The usage of these methods and properties is not 1:1. Many parts have been revised to be more consistent and flexible, and to fix bugs or limitations.

There are no "default" GUIs, as the target Gui or control object is always specified. LV/TV/SB functions were replaced with methods (of the control object), making it much easier to use multiple ListViews/TreeViews.

There are no built-in variables containing information about events. The information is passed as parameters to the function/method which handles the event, including the source Gui or control.

Controls can still be named and be referenced by name, but it's just a name (used with Gui.Control["Name"] and Gui.Submit()), not an associated variable, so there is no need to declare or create a global or static variable. The value is never stored in a variable automatically, but is accessible via GuiCtrl.Value. Gui.Submit() returns a new associative array using the control names as keys.

The vName option now just sets the control's name to Name.

The +HwndVarName option has been removed in favour of GuiCtrl.Hwnd.

There are no more "g-labels" or labels/functions which automatically handle GUI events. The script must register for each event of interest by calling the OnEvent method of the Gui or GuiControl. For example, rather than checking if (A_GuiEvent = "I" && InStr(ErrorLevel, "F", true)) in a g-label, the script would register a handler for the ItemFocus event: MyLV.OnEvent("ItemFocus", "MyFunction"). MyFunction would be called only for the ItemFocus event. It is not necessary to apply AltSubmit to enable additional events.

In general, arrays can be used in place of a list in string form (with the current Gui delimiter, set by Gui +Delimiter). The string form is still supported, but never returned to the script (e.g. multi-select ListBox returns an array of selected items).

Gui sub-commands

Gui New → GuiCreate(). Passing an empty title (not omitting it) now results in an empty title, not the default title.

Gui Add → Gui.Add() or Gui.AddControlType(); e.g. Gui.Add("Edit") or Gui.AddEdit().

Gui Show → Gui.Show(), but it has no Title parameter. The title can be specified as a parameter of GuiCreate() or via the Gui.Title property.

Gui Submit → Gui.Submit(). It works like before, except that Submit() creates and returns a new object which contains all of the "associated variables".

Gui Destroy → Gui.Destroy(). The object still exists (until the script releases it) but cannot be used. A new GUI must be created (if needed). The window is also destroyed when the object is deleted, but the object is "kept alive" while the window is visible.

Gui Font → Gui.SetFont(). It is also possible to set a control's font directly, with GuiCtrl.SetFont().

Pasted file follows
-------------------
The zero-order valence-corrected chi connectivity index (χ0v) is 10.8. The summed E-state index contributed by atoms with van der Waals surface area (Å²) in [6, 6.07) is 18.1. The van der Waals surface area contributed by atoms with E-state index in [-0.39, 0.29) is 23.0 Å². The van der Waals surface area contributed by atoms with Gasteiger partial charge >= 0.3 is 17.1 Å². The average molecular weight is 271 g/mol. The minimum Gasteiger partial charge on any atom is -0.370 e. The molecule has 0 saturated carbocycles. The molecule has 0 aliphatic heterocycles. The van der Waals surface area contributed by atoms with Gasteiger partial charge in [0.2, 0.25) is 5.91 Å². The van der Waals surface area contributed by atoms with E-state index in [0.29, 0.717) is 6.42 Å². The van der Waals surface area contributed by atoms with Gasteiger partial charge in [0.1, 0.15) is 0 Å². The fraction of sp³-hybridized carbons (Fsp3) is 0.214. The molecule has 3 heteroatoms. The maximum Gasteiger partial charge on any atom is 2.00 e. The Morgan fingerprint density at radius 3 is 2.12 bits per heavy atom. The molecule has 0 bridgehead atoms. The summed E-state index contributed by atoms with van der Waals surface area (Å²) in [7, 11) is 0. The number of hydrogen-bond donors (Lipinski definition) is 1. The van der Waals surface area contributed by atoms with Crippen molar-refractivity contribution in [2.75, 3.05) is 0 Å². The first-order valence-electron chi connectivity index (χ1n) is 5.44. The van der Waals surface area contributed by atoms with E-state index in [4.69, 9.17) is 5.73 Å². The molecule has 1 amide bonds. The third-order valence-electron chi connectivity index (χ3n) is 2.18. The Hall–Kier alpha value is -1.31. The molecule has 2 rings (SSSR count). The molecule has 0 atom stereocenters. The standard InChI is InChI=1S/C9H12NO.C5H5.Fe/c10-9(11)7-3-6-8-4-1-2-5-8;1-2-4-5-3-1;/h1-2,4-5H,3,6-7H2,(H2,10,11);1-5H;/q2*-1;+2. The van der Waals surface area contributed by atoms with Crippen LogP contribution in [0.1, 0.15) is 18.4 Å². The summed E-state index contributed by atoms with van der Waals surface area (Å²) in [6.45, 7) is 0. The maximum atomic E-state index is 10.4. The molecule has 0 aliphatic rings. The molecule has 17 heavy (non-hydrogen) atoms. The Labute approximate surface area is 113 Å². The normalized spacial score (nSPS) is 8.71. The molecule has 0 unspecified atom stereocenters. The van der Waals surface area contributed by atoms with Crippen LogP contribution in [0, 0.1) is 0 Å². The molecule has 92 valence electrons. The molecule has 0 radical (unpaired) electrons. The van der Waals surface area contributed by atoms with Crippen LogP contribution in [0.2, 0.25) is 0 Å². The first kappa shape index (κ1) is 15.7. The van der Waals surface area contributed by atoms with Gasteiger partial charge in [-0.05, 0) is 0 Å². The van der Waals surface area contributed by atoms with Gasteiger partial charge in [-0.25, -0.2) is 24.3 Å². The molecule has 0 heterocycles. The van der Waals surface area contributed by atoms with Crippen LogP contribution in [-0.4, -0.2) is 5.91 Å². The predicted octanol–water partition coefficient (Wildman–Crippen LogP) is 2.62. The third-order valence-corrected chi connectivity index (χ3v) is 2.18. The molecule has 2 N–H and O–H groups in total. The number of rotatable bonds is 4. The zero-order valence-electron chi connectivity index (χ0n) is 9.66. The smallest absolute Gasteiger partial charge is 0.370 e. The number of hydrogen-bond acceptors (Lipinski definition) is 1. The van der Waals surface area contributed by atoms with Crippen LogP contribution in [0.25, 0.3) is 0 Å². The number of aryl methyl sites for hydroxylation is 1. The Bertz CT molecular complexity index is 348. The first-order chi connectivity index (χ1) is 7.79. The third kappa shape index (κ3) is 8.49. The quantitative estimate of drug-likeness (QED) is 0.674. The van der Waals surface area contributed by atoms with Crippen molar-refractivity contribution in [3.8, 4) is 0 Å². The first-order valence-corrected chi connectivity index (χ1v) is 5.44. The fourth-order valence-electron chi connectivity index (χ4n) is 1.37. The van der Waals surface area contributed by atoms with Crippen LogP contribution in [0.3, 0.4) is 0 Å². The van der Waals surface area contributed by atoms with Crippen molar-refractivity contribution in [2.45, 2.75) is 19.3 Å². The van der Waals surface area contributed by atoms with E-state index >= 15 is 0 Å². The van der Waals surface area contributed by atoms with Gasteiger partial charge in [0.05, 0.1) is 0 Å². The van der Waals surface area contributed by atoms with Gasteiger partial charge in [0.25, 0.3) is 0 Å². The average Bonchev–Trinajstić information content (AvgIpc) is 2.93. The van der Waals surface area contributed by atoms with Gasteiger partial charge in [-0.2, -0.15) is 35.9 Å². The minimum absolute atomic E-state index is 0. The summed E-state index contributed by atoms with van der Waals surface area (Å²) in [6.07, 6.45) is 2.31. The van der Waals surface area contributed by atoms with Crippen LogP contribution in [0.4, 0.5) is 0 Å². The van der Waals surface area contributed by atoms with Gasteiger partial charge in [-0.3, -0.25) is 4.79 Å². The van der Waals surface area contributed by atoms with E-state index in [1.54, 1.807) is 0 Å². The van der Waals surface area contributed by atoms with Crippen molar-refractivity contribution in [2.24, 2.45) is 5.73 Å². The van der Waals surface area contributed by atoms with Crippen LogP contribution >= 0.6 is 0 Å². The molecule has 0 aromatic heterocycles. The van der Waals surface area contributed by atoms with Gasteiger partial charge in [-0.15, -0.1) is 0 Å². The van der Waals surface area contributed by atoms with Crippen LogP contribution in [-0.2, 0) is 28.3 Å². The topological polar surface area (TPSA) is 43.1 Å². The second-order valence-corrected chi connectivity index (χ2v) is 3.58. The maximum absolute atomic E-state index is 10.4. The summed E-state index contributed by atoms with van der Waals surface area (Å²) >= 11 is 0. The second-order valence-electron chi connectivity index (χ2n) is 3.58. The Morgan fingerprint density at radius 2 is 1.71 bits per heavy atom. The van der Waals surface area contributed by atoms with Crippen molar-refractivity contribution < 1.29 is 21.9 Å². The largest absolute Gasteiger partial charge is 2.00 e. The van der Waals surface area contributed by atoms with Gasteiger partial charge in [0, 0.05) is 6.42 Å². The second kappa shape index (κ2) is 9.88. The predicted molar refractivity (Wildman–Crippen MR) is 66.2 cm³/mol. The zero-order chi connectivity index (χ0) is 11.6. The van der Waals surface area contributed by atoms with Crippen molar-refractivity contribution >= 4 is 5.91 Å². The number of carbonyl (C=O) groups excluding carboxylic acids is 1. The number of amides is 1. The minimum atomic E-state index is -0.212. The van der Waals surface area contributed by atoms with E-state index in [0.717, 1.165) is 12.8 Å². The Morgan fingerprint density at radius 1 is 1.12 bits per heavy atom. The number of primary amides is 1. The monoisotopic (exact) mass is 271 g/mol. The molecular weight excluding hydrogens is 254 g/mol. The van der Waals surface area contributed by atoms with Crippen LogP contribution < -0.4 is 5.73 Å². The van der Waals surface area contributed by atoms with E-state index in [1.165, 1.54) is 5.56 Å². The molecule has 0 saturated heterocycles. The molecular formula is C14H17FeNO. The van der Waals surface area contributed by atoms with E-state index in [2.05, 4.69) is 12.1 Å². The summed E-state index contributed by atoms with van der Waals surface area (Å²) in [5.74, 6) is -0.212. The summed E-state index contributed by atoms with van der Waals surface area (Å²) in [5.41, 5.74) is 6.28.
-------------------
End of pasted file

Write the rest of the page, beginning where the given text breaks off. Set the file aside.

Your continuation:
Gui Color → Gui.BackColor sets/returns the background color. ControlColor (the second parameter) is not supported, but all controls which previously supported it can have a background set by the +Background option instead. Unlike Gui Color, Gui.BackColor does not affect Progress controls or disabled/read-only Edit, DDL, ComboBox or TreeView (with -Theme) controls.

Gui Margin → Gui.MarginX and Gui.MarginY properties.

Gui Menu → Gui.MenuBar sets/returns a MenuBar object, created with MenuBarCreate().

Gui Cancel/Hide/Minimize/Maximize/Restore → Gui methods of the same name.

Gui Flash → Gui.Flash(), but use false instead of Off.

Gui Tab → TabControl.UseTab(). Defaults to matching a prefix of the tab name as before. Pass true for the second parameter to match the whole tab name, but unlike the v1 "Exact" mode, it is case-insensitive.


The Size event passes 0, -1 or 1 (consistent with WinGetMinmax) instead of 0, 1 or 2.

The ContextMenu event can be registered for each control, or for the whole GUI.

The DropFiles event swaps the FileArray and Ctrl parameters, to be consistent with ContextMenu.

The ContextMenu and DropFiles events use client coordinates instead of window coordinates (Client is also the default CoordMode in v2).

The following control events were removed, but detecting them is a simple case of passing the appropriate numeric notification code (defined in the Windows SDK) to GuiCtrl.OnNotify(): K, D, d, A, S, s, M, C, E and MonthCal's 1 and 2.

Every supported event has a name, not a letter/number. See the v2 documentation for details.

Control events do not pass the event name as a parameter (GUI events never did).

Custom's N and Normal events were replaced with GuiCtrl.OnNotify() and GuiCtrl.OnCommand(), which can be used with any control.

Link's Click event passes (Ctrl, ID or Index, HREF) instead of (Ctrl, Index, HREF or ID), and does not automatically execute HREF if a Click callback is registered.

ListView's Click, DoubleClick and ContextMenu (when triggered by a right-click) events now report the item which was clicked (or 0 if none) instead of the focused item.

ListView's I event was split into multiple named events, except for the f (de-focus) event, which was excluded because it is implied by F (ItemFocus).

ListView's e (ItemEdit) event is ignored if the user cancels.

Slider's Change event is raised more consistently than the v1 g-label; i.e. it no longer ignores changes made by the mouse wheel by default. See the documentation for details.